Welcome to Read This Book, a newsletter where I recommend one book that I think you absolutely must read. The books will vary across genre and age category to include new releases, backlist titles, and classics. If you’re ready to explode your TBR, buckle up!
This week’s pick is a backlist favorite from one of my auto-buy authors, Kate Quinn! She had a brand-new book hit shelves this week (The Diamond Eye!) that I just picked up and I can’t wait to read, but I’ve enjoyed her past three novels and they’re all worth checking out!
Content warning: War violence, racism, attempted murder and murder, threats of assault.
The Huntress by Kate Quinn
This hefty novel unfolds in three points of view, in three timelines. Nina Markov is a young woman growing up in the Soviet Union who dreams of flight. Although war brings terror and uncertainty, for Nina it’s a chance to join the Night Witches, an all-female force that wreaks havoc on the Nazis…until she’s stranded behind enemy lines. Ian Graham is a former war correspondent who is plagued by nightmares of the horrors he witnessed, and now that the war is over and the Nuremberg Trials have concluded, he decides to devote his life to tracking down Nazi war criminals who’ve escaped in the chaos at the end of the war. But one in particular eludes him. And finally, Jordan is just a teenager living in Boston in the early 50’s, and she’s shocked when her widower father remarries a quiet, reserved German war widow with a young daughter. She wants her father to be happy, but there’s something not quite right about her new stepmother and her reticent new stepsister.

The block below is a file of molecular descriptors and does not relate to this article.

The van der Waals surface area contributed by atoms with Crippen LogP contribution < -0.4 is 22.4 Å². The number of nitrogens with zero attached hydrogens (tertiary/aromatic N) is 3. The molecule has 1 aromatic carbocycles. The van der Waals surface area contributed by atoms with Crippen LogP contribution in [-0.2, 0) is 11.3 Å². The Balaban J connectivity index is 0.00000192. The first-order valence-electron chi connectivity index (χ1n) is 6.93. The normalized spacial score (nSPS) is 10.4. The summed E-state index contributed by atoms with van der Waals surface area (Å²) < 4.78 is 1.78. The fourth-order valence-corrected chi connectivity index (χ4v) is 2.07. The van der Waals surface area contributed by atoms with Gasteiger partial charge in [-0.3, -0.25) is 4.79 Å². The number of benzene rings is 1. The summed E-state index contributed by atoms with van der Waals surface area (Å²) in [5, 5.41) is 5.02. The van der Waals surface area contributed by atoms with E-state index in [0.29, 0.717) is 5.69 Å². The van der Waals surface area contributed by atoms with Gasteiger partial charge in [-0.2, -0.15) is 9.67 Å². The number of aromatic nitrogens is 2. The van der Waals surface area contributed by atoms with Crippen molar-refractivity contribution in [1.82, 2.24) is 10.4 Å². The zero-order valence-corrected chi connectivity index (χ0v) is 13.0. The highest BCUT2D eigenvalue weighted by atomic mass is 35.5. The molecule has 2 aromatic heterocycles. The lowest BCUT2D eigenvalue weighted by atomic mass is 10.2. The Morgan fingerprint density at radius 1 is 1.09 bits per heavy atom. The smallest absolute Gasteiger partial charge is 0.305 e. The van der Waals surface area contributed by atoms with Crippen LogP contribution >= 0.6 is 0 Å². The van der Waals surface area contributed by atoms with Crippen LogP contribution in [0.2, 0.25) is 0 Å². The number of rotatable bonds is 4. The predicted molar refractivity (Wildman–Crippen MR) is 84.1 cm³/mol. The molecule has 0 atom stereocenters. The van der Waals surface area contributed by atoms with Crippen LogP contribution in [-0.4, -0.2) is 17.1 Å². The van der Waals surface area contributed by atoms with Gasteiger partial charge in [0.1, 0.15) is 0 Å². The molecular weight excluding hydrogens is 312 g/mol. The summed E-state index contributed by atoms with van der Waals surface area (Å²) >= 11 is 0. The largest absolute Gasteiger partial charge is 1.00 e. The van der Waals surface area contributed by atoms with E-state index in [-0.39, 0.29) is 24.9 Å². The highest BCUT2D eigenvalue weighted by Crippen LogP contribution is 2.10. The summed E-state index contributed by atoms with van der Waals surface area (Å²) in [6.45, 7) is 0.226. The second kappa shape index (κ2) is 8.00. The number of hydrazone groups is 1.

All three of these timelines and characters converge in a really breathtaking way, and tell a comprehensive and epic story that you’ll race through. I get a bit weary of all the sanitized World War II fiction, but what sets Quinn’s writing apart for me is that she doesn’t just linger in the war, and isn’t afraid to show the fallout afterwards. Only Nina’s perspective actually takes place during the war, and the other point of views are all about how people had to remake themselves and their lives afterwards, and how hard that it when you’re plagued by PTSD and horrific memories. Quinn also doesn’t shy away from the fact that just because the war ended, justice was served—in fact, it’s usually quite the opposite.
Another thing I like about Quinn’s work is that her novels usually contain some diversity. In this novel, Nina is (presumed) bisexual and the great love of her life is a woman. Her other work also includes characters of color and queer characters, and I appreciate the inclusion of multiple perspectives, especially since WWII books tend to be pretty white and straight.
Definitely pick up this book if you want a sweeping historical that reads like a thriller, but has some gorgeous writing and wonderful character building! And if you like this one, I recommend checking out The Rose Code and The Alice Network next!
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